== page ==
A Woman’s Work
With a collection of fourteen short stories Alice Walker tells the impressive, emotional, and often comical, story of women beaten down but not broken. Women who refuse to accept failure and persevere through all obstacles in their way. These women overcome adversities such as poverty, abortion, rape, and abuse. Stories about finding new friends and disconnecting with old ones, having fame and fortune to having nothing, and falling in and out of love show how living in today’s society can become burdening, but as the title says You can’t keep a Good Woman Down. She focuses on imagery, use of detail, tone, and strong dialect to tell these powerful stories. These strategies allow her to keep the readers interested while also keeping them connected with her thoughts and emotions throughout book.
Walker uses imagery to describe her surrounding thoughts and feelings. For example “It was like a rug, that grass was, so springy and silky and deep” (page 21, how did I get away with killing one of the biggest lawyers in the state? It was easy). By saying this she illustrates her feelings toward how she remembers the grass a child with this simile. She also expresses imagery through metaphors. For Instance “At dinner then they sat together, looking out at the blue New England mountain in the distance, as the sun left tracings of orange and pink against the blue sky.” (page. 33The lover) this description of a sunset tells the reader what time of day it is and also what mood the story is about to shift in.
Walker uses specific details to show character and plot development. One of these details is dialect. She writes as she would speak throughout majority of the book. For example on page 3 and four of Nineteen Fifty-Five: Well I say to J.T., put your shirt on, anyway, and let me clean these glasses offa the table. We had been watching the ballgame on TV. I wasn’t actually watching, I was sort of daydreaming, with my foots up in J.T.’s lap. I seen ‘em coming on up the walk, brisk, like they coming to sell something, and then they rung the bell, and J.T. declined to put on a shirt but instead disappeared into the bedroom where the other television is. I turned down the one in the living room; I figured I’d be rid of these two double quick and J.T. could come back out again. This strategy is not only to show the characters diction and what seem to me, Education level, but it also showed the time the story is set in and the location the characters were in. She also uses illustrative detail such as the paragraph on page 15 from nineteen fifty-five:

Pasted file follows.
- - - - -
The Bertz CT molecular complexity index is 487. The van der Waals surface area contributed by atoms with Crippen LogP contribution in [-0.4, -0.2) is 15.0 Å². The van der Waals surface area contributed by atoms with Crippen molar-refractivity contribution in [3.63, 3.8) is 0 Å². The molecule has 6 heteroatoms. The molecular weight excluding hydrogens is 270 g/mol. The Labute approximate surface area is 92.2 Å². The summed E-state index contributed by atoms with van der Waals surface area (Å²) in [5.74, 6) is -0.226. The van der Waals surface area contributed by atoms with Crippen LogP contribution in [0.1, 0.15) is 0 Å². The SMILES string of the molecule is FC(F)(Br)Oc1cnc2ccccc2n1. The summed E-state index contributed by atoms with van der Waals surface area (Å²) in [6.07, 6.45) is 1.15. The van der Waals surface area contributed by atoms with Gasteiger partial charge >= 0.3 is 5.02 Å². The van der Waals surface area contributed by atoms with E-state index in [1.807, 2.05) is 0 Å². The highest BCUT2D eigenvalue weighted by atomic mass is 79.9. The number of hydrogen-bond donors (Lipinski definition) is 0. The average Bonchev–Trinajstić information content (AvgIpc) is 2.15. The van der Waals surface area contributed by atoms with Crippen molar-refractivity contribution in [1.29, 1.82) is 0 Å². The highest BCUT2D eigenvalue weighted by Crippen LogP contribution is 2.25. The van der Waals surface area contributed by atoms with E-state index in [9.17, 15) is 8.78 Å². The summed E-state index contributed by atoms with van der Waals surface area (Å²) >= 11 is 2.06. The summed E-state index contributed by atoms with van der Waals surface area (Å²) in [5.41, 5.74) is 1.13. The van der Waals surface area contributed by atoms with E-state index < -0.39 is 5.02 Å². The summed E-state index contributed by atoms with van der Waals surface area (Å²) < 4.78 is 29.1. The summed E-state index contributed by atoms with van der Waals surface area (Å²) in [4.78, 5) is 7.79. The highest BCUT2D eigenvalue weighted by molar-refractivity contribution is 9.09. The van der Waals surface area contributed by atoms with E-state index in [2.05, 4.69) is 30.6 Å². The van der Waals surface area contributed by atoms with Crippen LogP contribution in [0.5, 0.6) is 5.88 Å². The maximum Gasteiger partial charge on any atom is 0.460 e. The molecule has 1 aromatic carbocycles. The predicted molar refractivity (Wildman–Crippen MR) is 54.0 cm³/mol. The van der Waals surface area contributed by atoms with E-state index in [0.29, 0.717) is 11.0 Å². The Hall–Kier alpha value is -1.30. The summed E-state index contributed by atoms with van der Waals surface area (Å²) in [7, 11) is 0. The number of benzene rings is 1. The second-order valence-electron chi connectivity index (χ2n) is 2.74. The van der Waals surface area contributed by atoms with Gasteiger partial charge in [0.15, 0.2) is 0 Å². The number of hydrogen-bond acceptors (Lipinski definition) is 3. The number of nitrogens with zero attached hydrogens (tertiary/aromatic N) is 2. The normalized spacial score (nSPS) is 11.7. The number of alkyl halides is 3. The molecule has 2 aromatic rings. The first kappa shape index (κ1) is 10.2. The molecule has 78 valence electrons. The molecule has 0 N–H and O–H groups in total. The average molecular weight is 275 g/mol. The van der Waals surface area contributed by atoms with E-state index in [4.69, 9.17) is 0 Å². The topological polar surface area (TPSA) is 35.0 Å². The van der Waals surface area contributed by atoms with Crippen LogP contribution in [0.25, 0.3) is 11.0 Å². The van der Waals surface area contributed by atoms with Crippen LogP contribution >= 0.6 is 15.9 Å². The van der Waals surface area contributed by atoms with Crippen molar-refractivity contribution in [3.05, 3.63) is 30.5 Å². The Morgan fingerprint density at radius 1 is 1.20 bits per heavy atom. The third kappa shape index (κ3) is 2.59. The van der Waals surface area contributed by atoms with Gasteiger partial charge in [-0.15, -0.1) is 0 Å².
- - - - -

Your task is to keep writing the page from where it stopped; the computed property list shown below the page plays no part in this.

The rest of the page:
This boy’s house is something else. First you come to this mountain, and then you commence to drive and drive up this road that’s lined with magnolias. Do magnolias grow on mountains? I was wondering. And you come to lakes and you and you come to ponds and you come to deer and you come up on some sheep. And I figure these is sposed to represent England and Wales. And you just keep coming to stuff.
Illustration is the use of examples to make ideas more concrete and to make generalizations more specific and detailed. Examples enable writers not just to tell but to show what they mean. For